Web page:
So, rather than springing out of a carpet ‘Carry On’ style, she may simply have uncovered her face – which itself continues to divide opinion. Claims that she was no great beauty, based on coin portraits, ignore surviving portrait busts that support ancient sources claiming that “the attraction of her person, joining with the charm of her conversation… was something bewitching”.

It certainly affected Caesar, who restored her to the throne alongside her brother, Ptolemy XIII – much to the dismay of his faction, whose failed attempt to assassinate both Caesar and Cleopatra led to all-out war. Ptolemy drowned during the attack, so Cleopatra was reinstated alongside her remaining brother, 12-year-old Ptolemy XIV.

Later Arab sources claim she married Caesar, and soon she was pregnant, giving birth in June 47 BC. Though her son held the dynastic name Ptolemy, he was also known as Caesarion – Little Caesar – to acknowledge a father already planning legislation back in Rome to allow him more than one wife. He intended to gain an heir, though according to Roman law he already had one – his 17-year-old great-nephew Octavian.

Caesar then installed Cleopatra in his villa in Rome, where she had a real impact, both as a style icon – her appearance was widely copied – and politically: the presence of a foreign woman wielding absolute power as monarch outraged Caesar’s republican enemies. So did the life-sized gold statue of her that Caesar set up in his new temple to Venus in the Forum: no living individual had ever been portrayed in this way in Rome.

Rumours began to circulate that Caesar wanted to transfer government to Alexandria. When the senate awarded him a gold throne and powers for life, monarch in all but name, 60 senators conspired and stabbed him to death in March 44 BC, assuming that Rome would then return to their republican ideal.

Cleopatra's Banquet (c1675), by Gérard de Lairesse
Cleopatra’s Banquet (c1675), by Gérard de Lairesse, portrays a legendary moment when Cleopatra won her bet with Mark Antony to host the most expensive banquet, dissolving one of her priceless pearl earrings in wine-vinegar which she then drank (Sepia Times/Getty Images)

Instead, the assassination had quite the opposite result. Cleopatra returned to Egypt, eliminating her brother and making young Caesarion her co-ruler. Caesar’s deputy, Mark Antony, acted swiftly to restore order, joining forces with Octavian. After defeating Caesar’s assassins, Antony began to reorganise Rome’s client kingdoms, and requested Cleopatra’s attendance at a summit meeting in Tarsus (now in Turkey).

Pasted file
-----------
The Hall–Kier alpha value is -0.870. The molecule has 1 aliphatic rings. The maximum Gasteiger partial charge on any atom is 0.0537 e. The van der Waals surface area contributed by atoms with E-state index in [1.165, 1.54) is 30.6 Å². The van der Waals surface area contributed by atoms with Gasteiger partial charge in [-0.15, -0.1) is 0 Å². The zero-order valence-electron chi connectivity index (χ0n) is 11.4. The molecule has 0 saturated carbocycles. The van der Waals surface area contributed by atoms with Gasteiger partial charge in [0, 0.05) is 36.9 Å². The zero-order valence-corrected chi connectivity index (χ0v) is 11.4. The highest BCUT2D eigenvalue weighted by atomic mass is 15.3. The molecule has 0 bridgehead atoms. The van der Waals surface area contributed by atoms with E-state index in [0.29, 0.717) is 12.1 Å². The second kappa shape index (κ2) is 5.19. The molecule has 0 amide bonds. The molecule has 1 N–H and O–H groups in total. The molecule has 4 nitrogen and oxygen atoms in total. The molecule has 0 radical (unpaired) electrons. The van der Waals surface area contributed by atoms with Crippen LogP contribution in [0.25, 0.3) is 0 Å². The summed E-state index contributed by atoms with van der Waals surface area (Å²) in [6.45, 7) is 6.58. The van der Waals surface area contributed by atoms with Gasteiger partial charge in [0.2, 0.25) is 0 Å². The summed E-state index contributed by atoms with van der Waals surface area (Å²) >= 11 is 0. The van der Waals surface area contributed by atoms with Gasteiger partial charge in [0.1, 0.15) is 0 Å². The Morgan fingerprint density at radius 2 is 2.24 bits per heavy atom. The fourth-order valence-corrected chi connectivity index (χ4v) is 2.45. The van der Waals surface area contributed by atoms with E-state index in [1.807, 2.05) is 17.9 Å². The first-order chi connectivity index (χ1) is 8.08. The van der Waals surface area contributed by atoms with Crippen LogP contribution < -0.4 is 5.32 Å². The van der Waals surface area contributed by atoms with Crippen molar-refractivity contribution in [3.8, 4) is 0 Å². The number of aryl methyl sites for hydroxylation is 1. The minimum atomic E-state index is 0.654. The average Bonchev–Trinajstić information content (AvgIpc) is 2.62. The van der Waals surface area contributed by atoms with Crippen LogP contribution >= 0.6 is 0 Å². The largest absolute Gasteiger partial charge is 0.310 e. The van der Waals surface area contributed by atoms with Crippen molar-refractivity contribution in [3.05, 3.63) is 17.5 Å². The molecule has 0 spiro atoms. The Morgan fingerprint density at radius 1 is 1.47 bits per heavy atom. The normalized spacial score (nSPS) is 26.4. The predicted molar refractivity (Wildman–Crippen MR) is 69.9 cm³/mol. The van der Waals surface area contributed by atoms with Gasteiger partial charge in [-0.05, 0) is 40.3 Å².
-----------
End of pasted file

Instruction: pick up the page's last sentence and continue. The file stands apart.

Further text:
She arrived aboard her golden ship of state, showing that she alone had the resources Antony needed to take sole control of the Roman world. He accepted her invitation to spend the winter with her in Egypt, where they toured the ancient sites, went hunting and sea fishing, and set up an exclusive dining club with ever-more lavish banquets.

Empire restored

By February 40 BC, Cleopatra was pregnant by Antony, and gave birth to twins, Alexander and Cleopatra. Needing to secure his alliance with Octavian, Antony sealed this with a diplomatic marriage to Octavian’s sister, who bore him a daughter. Yet throughout this time Cleopatra continued to send Antony intelligence reports detailing encroachment by Parthia (former Persia) on Rome’s eastern territories. Realising he could tackle this threat only with Cleopatra’s financial support, Antony proposed marriage, offering surely the greatest wedding present of all time – lands stretching from modern Turkey to Syria, Phoenicia, Lebanon, Crete, Judaea and the Arab lands of Jordan.

Having regained Egypt’s empire through this marriage, Cleopatra was soon pregnant again, giving birth to her fourth child, Ptolemy Philadelphus, in September 36 BC. Meanwhile, Antony marched on Parthia, eventually returning to Alexandria to present Cleopatra with all the spoils of war. He also listed the territories bestowed upon her and their three children in the name of Rome, and declared her eldest child, Caesarion, sole legitimate heir of Julius Caesar.

Bronze bust of Julius Caesar from the first century BC
A first-century BC bronze bust of Julius Caesar, whose relationship with Cleopatra in Rome fuelled the conspiracy that climaxed with his assassination in 44BC (DEA PICTURE LIBRARY/Getty Images)

Octavian responded by claiming that Antony had shown “contempt of his country” by taking an “Egyptian wife” in a “filthy marriage”, but half the senate supported the couple and left Rome to join them. Unwilling to announce hostilities against a fellow Roman, Octavian falsely claimed his largely Roman opponents were “a diseased Egyptian rabble” led by Cleopatra’s hair-dressing girl. Then, claiming that Cleopatra wished to be “queen of Rome”, Octavian persuaded the remaining senate to name her alone as “enemy of the state” and declare war on the 37-year-old mother of four.